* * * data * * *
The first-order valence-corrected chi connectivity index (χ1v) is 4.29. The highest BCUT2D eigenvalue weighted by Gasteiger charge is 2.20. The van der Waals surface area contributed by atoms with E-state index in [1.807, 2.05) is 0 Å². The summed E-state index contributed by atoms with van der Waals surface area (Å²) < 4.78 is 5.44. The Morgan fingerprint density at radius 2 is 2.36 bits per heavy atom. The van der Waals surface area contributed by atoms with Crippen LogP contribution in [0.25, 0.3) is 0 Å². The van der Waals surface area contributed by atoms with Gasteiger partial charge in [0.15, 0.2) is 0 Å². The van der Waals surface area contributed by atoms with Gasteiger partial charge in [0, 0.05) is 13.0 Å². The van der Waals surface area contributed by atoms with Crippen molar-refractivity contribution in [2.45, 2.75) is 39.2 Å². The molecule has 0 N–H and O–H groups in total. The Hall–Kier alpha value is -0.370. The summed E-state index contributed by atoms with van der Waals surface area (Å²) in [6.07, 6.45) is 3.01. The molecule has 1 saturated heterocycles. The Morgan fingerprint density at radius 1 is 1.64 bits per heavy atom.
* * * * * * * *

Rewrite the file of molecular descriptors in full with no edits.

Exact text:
The first-order valence-corrected chi connectivity index (χ1v) is 4.29. The highest BCUT2D eigenvalue weighted by Gasteiger charge is 2.20. The van der Waals surface area contributed by atoms with E-state index in [1.807, 2.05) is 0 Å². The summed E-state index contributed by atoms with van der Waals surface area (Å²) < 4.78 is 5.44. The Morgan fingerprint density at radius 2 is 2.36 bits per heavy atom. The van der Waals surface area contributed by atoms with Crippen LogP contribution in [0.25, 0.3) is 0 Å². The van der Waals surface area contributed by atoms with Gasteiger partial charge in [0.15, 0.2) is 0 Å². The van der Waals surface area contributed by atoms with Gasteiger partial charge in [0, 0.05) is 13.0 Å². The van der Waals surface area contributed by atoms with Crippen molar-refractivity contribution in [2.45, 2.75) is 39.2 Å². The molecule has 0 N–H and O–H groups in total. The Hall–Kier alpha value is -0.370. The summed E-state index contributed by atoms with van der Waals surface area (Å²) in [6.07, 6.45) is 3.01. The molecule has 1 saturated heterocycles. The Morgan fingerprint density at radius 1 is 1.64 bits per heavy atom.